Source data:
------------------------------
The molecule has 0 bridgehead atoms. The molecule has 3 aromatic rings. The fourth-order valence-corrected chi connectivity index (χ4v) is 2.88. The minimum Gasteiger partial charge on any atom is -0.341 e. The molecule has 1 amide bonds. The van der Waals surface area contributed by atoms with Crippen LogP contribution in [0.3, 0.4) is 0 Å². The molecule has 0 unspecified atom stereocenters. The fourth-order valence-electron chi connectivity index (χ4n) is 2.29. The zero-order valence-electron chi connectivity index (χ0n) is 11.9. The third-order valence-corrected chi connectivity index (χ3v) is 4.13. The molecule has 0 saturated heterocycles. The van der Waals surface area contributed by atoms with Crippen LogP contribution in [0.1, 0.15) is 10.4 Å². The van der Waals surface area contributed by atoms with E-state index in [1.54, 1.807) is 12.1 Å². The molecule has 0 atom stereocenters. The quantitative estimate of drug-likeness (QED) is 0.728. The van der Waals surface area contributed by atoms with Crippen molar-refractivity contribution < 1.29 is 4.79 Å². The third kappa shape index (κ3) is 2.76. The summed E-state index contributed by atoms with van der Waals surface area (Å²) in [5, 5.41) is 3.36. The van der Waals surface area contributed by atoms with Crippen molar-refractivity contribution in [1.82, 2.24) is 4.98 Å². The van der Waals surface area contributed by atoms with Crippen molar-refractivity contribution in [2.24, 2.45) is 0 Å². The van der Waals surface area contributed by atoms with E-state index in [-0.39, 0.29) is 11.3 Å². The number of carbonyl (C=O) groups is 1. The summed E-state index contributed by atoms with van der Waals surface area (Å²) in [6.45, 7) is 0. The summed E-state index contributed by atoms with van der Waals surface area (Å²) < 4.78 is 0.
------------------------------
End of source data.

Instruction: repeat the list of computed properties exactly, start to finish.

The molecule has 0 bridgehead atoms. The molecule has 3 aromatic rings. The fourth-order valence-corrected chi connectivity index (χ4v) is 2.88. The minimum Gasteiger partial charge on any atom is -0.341 e. The molecule has 1 amide bonds. The van der Waals surface area contributed by atoms with Crippen LogP contribution in [0.3, 0.4) is 0 Å². The molecule has 0 unspecified atom stereocenters. The fourth-order valence-electron chi connectivity index (χ4n) is 2.29. The zero-order valence-electron chi connectivity index (χ0n) is 11.9. The third-order valence-corrected chi connectivity index (χ3v) is 4.13. The molecule has 0 saturated heterocycles. The van der Waals surface area contributed by atoms with Crippen LogP contribution in [0.1, 0.15) is 10.4 Å². The van der Waals surface area contributed by atoms with E-state index in [1.54, 1.807) is 12.1 Å². The molecule has 0 atom stereocenters. The quantitative estimate of drug-likeness (QED) is 0.728. The van der Waals surface area contributed by atoms with Crippen molar-refractivity contribution < 1.29 is 4.79 Å². The third kappa shape index (κ3) is 2.76. The summed E-state index contributed by atoms with van der Waals surface area (Å²) in [5, 5.41) is 3.36. The van der Waals surface area contributed by atoms with Crippen molar-refractivity contribution in [1.82, 2.24) is 4.98 Å². The van der Waals surface area contributed by atoms with Crippen molar-refractivity contribution in [2.24, 2.45) is 0 Å². The van der Waals surface area contributed by atoms with E-state index in [-0.39, 0.29) is 11.3 Å². The number of carbonyl (C=O) groups is 1. The summed E-state index contributed by atoms with van der Waals surface area (Å²) in [6.45, 7) is 0. The summed E-state index contributed by atoms with van der Waals surface area (Å²) < 4.78 is 0.